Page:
Terms Used In Wisconsin Statutes 854.14

  • assets: (1) The property comprising the estate of a deceased person, or (2) the property in a trust account.
  • contract: A legal written agreement that becomes binding when signed.
  • decedent: A deceased person.
  • evidence: Information presented in testimony or in documents that is used to persuade the fact finder (judge or jury) to decide the case for one side or the other.
  • fiduciary: A trustee, executor, or administrator.
  • Following: when used by way of reference to any statute section, means the section next following that in which the reference is made. See Wisconsin Statutes 990.01
  • intestate: Dying without leaving a will.
  • Person: includes all partnerships, associations and bodies politic or corporate. See Wisconsin Statutes 990.01
  • Personal representative: means a person, however denominated, who is authorized to administer a decedent's estate. See Wisconsin Statutes 990.01
  • Property: includes real and personal property. See Wisconsin Statutes 990.01
  • right of survivorship: The ownership rights that result in the acquisition of title to property by reason of having survived other co-owners.
  • trustee: A person or institution holding and administering property in trust.
   (2)    Revocation of benefits. Except as provided in sub. (6), the unlawful and intentional killing of the decedent does all of the following:
      (a)    Revokes a provision in a governing instrument that, by reason of the decedent’s death, does any of the following:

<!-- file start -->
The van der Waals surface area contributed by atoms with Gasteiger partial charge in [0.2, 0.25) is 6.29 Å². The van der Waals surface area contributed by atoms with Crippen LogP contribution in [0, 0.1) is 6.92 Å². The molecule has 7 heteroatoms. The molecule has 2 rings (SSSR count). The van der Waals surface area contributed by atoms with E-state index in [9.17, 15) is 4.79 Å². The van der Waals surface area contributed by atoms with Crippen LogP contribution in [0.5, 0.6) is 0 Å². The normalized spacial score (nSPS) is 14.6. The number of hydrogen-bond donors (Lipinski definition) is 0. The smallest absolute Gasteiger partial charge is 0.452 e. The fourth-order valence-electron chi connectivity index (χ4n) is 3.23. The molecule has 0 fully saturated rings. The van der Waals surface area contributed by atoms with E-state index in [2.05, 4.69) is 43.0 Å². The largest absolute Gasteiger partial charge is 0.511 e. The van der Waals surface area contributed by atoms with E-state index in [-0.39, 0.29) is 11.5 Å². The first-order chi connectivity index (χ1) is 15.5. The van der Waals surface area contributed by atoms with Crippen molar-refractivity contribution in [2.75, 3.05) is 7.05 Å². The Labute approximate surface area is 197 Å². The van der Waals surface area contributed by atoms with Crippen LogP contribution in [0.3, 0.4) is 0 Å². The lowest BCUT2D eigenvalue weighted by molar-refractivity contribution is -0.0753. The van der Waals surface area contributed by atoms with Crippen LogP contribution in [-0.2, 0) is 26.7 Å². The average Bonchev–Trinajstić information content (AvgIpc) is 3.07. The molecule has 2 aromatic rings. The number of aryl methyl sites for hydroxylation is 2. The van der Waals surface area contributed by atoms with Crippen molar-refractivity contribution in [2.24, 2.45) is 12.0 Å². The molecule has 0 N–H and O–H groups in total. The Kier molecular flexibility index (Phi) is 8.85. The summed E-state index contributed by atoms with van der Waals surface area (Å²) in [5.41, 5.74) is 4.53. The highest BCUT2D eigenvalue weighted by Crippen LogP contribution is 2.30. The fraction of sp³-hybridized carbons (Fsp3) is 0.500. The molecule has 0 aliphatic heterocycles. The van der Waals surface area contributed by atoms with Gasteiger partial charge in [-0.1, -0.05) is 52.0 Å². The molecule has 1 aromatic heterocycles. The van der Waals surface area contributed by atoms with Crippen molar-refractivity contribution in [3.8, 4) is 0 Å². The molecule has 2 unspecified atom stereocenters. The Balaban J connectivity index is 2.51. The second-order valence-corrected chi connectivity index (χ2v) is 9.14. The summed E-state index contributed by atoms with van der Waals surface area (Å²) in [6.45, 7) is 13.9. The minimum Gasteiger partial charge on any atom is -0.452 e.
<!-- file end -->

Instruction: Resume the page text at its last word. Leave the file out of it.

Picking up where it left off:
1.    Transfers or appoints property to the killer.
         2.    Confers a power of appointment on the killer.
         3.    Nominates or appoints the killer to serve in any fiduciary or representative capacity, including personal representative, trustee, or agent.
      (b)    Severs the interests of the decedent and killer in property held by them as joint tenants with the right of survivorship or as survivorship marital property and transforms the interests of the decedent and the killer into tenancies in common or marital property, whichever is appropriate.
      (c)    Revokes every statutory right or benefit to which the killer may have been entitled by reason of the decedent’s death.
   (3)   Effect of revocation. Except as provided in sub. (6), provisions of a governing instrument that are revoked by this section are given effect as if the killer disclaimed all revoked provisions or, in the case of a revoked nomination in a fiduciary or representative capacity, as if the killer predeceased the decedent. Except as provided in sub. (6), the killer’s share of the decedent’s intestate estate, if any, passes as if the killer had disclaimed his or her intestate share under s. 854.13.
   (3m)   Additional effects if death caused by spouse.
      (a)    Definitions. In this subsection:
         1.    “Owner” means a person appearing on the records of the policy issuer as the person having the ownership interest, or means the insured if no person other than the insured appears on those records as a person having that interest. In the case of group insurance, the “owner” means the holder of each individual certificate of coverage under the group plan and does not include the person who contracted with the policy issuer on behalf of the group, regardless of whether that person is listed as the owner on the contract.
         2.    “Ownership interest” means the rights of an owner under a policy.
         3.    “Policy” means an insurance policy insuring the life of a spouse and providing for payment of death benefits at the spouse’s death.
         4.    “Proceeds” means the death benefit from a policy and all other economic benefits from it, whether they accrue or become payable as a result of the death of an insured person or upon the occurrence or nonoccurrence of another event.
      (b)    Life insurance.